51  If cessation or reparation is denied by the responsible State, a further mechanism for the implementation of responsibility is the taking of countermeasures. These are dealt with in the 2001 ILC Articles as an aspect of invocation. Part Three Chapter II was the most controversial aspect of the text on second reading. The most fundamental concern related to the very inclusion of countermeasures, either at all or in the context of the implementation of State responsibility. A second concern went to the formulation of the articles, especially those dealing with obligations not subject to countermeasures and the procedural conditions on resort to countermeasures. The third concern involved the question of so-called collective countermeasures; that is countermeasures taken by States other than the injured State.

52  One view was that countermeasures should be eliminated from the text, if not from real inter-State relations. The ILC did not accept this position. A provision on countermeasures had been present in the draft for over two decades and it had been endorsed in the jurisprudence, most notably by the ICJ in the Gabčíkovo-Nagymaros Case (Hungary/Slovakia) (para. 83) see also Gabčíkovo-Nagymaros Case [Hungary/Slovakia]). To the extent that it was an institution or practice governed by international law it was historically part of the law of State responsibility. And the opportunity to regulate the subject through the ILC would likely not come again (see also Reprisals; Retorsion; Sanctions).

53  From a legal point of view countermeasures are measures, otherwise unlawful, taken against another State by way of response to an unlawful act by that State. This simple definition—like all definitions, avoided in the 2001 ILC Articles—raises a host of questions. Why should an injured State be able to ignore international law obligations towards another State just because it has been wronged? Self-defence is an imperfect analogy since it is conceived as an inherent right in a situation of armed attack. Outside the scope of the use of force, though, why should not the injured State be required to pursue its remedies by other means, including by retorsion, otherwise unfriendly but lawful conduct such as suspension of trade or diplomatic relations, economic boycotts, etc (see also Unfriendly Act)? What is the relation between countermeasures and judicial settlement of international disputes?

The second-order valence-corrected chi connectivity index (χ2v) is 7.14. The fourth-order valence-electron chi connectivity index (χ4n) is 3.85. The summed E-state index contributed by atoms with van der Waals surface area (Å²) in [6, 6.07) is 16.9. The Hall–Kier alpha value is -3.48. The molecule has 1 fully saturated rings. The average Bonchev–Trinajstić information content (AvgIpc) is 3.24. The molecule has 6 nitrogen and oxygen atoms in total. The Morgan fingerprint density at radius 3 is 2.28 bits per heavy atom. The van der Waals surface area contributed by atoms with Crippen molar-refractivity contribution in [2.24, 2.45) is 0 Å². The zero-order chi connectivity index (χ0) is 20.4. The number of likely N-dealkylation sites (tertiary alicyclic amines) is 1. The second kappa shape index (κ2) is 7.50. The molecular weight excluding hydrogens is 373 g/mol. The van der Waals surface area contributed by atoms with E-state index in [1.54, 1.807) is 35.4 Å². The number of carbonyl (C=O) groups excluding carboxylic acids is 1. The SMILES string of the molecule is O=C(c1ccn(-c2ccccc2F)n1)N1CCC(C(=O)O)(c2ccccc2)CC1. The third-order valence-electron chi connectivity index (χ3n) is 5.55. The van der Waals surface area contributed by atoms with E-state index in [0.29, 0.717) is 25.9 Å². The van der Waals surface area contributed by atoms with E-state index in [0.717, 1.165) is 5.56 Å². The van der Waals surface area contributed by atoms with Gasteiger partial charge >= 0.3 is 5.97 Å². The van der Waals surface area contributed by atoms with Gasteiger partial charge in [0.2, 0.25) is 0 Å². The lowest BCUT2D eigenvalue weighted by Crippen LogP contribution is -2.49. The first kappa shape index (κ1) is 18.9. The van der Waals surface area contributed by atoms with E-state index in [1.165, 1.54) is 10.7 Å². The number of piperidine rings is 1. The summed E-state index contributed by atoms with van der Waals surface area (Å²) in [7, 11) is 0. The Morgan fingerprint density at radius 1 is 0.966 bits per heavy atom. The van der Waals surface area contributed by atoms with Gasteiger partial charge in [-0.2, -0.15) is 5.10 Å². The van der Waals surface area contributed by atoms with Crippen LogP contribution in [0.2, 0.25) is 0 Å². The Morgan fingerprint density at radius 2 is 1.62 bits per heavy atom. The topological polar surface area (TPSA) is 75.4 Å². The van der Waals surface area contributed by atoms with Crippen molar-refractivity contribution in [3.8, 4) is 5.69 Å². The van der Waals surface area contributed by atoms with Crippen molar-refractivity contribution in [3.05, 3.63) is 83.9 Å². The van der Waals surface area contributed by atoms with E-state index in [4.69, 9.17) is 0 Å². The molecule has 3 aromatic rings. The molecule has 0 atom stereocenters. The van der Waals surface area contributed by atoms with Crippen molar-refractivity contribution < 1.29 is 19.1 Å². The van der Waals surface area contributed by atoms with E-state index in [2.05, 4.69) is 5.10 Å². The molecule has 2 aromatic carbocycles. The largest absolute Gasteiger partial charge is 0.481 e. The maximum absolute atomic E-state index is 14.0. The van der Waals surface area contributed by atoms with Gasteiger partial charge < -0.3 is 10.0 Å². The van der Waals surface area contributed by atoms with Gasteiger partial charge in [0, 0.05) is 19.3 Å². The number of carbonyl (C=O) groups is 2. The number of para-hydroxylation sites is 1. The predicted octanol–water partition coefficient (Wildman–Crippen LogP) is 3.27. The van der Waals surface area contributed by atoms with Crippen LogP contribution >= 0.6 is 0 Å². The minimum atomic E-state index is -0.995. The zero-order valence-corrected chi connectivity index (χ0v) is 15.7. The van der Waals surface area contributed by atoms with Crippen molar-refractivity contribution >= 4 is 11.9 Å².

54  By comparison with certain other issues, the substance of the provisions relating to countermeasures adopted on first reading was approved; the review undertaken at second reading was one of synthesis and refinement rather than major change. The notion of countermeasures as temporary is emphasized by the notion of suspension of performance of obligations (Art. 49 (2) 2001 ILC Articles). It is provided that countermeasures should ‘as far as possible, be taken in such a way as to permit the resumption of performance of the obligations in question’ (Art. 49 (3)), and that they should be terminated ‘as soon as the responsible State has complied with its obligation under Part Two in relation to the internationally wrongful act’ (Art. 53). The provision on proportionality was retained, although in revised terms to reflect the language of the ICJ in the Gabčíkovo-Nagymaros Case.